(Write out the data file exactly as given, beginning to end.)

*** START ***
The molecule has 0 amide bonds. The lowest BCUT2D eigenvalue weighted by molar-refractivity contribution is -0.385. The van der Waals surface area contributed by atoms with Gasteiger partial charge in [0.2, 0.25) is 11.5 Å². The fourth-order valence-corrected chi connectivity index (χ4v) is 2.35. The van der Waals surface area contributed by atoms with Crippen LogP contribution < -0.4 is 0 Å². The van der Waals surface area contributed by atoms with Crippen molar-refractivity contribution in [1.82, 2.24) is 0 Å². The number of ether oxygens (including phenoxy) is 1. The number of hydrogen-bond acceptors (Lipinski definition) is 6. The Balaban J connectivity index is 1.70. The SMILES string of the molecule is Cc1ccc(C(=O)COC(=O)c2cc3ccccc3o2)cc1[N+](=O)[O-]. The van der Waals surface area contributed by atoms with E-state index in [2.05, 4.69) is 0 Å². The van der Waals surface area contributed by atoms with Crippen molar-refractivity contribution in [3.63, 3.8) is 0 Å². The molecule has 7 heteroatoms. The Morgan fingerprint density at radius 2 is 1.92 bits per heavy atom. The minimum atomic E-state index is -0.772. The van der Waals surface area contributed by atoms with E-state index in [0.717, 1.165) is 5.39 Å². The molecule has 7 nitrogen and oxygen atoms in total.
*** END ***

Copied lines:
The molecule has 0 amide bonds. The lowest BCUT2D eigenvalue weighted by molar-refractivity contribution is -0.385. The van der Waals surface area contributed by atoms with Gasteiger partial charge in [0.2, 0.25) is 11.5 Å². The fourth-order valence-corrected chi connectivity index (χ4v) is 2.35. The van der Waals surface area contributed by atoms with Crippen LogP contribution < -0.4 is 0 Å². The van der Waals surface area contributed by atoms with Crippen molar-refractivity contribution in [1.82, 2.24) is 0 Å². The number of ether oxygens (including phenoxy) is 1. The number of hydrogen-bond acceptors (Lipinski definition) is 6. The Balaban J connectivity index is 1.70. The SMILES string of the molecule is Cc1ccc(C(=O)COC(=O)c2cc3ccccc3o2)cc1[N+](=O)[O-]. The van der Waals surface area contributed by atoms with E-state index in [2.05, 4.69) is 0 Å². The van der Waals surface area contributed by atoms with Crippen molar-refractivity contribution in [3.63, 3.8) is 0 Å². The molecule has 7 heteroatoms. The Morgan fingerprint density at radius 2 is 1.92 bits per heavy atom. The minimum atomic E-state index is -0.772. The van der Waals surface area contributed by atoms with E-state index in [0.717, 1.165) is 5.39 Å². The molecule has 7 nitrogen and oxygen atoms in total.